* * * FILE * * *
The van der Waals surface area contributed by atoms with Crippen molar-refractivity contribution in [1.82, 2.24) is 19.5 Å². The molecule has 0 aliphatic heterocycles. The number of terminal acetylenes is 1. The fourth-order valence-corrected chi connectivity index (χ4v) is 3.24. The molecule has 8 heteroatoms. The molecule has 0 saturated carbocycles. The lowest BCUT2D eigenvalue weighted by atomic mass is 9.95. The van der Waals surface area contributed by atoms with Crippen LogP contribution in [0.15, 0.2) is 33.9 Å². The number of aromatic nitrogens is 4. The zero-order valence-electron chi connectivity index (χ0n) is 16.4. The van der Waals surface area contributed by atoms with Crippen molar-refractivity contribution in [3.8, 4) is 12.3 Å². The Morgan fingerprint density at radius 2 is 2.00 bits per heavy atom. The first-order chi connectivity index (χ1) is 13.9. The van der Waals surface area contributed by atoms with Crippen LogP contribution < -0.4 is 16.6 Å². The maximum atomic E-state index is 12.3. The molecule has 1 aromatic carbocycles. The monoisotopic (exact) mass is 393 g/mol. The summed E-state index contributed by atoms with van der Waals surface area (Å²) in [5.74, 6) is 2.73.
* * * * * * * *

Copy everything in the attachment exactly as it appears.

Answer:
The van der Waals surface area contributed by atoms with Crippen molar-refractivity contribution in [1.82, 2.24) is 19.5 Å². The molecule has 0 aliphatic heterocycles. The number of terminal acetylenes is 1. The fourth-order valence-corrected chi connectivity index (χ4v) is 3.24. The molecule has 8 heteroatoms. The molecule has 0 saturated carbocycles. The lowest BCUT2D eigenvalue weighted by atomic mass is 9.95. The van der Waals surface area contributed by atoms with Crippen LogP contribution in [0.15, 0.2) is 33.9 Å². The number of aromatic nitrogens is 4. The zero-order valence-electron chi connectivity index (χ0n) is 16.4. The van der Waals surface area contributed by atoms with Crippen molar-refractivity contribution in [3.8, 4) is 12.3 Å². The Morgan fingerprint density at radius 2 is 2.00 bits per heavy atom. The first-order chi connectivity index (χ1) is 13.9. The van der Waals surface area contributed by atoms with Crippen LogP contribution < -0.4 is 16.6 Å². The maximum atomic E-state index is 12.3. The molecule has 1 aromatic carbocycles. The monoisotopic (exact) mass is 393 g/mol. The summed E-state index contributed by atoms with van der Waals surface area (Å²) in [5.74, 6) is 2.73.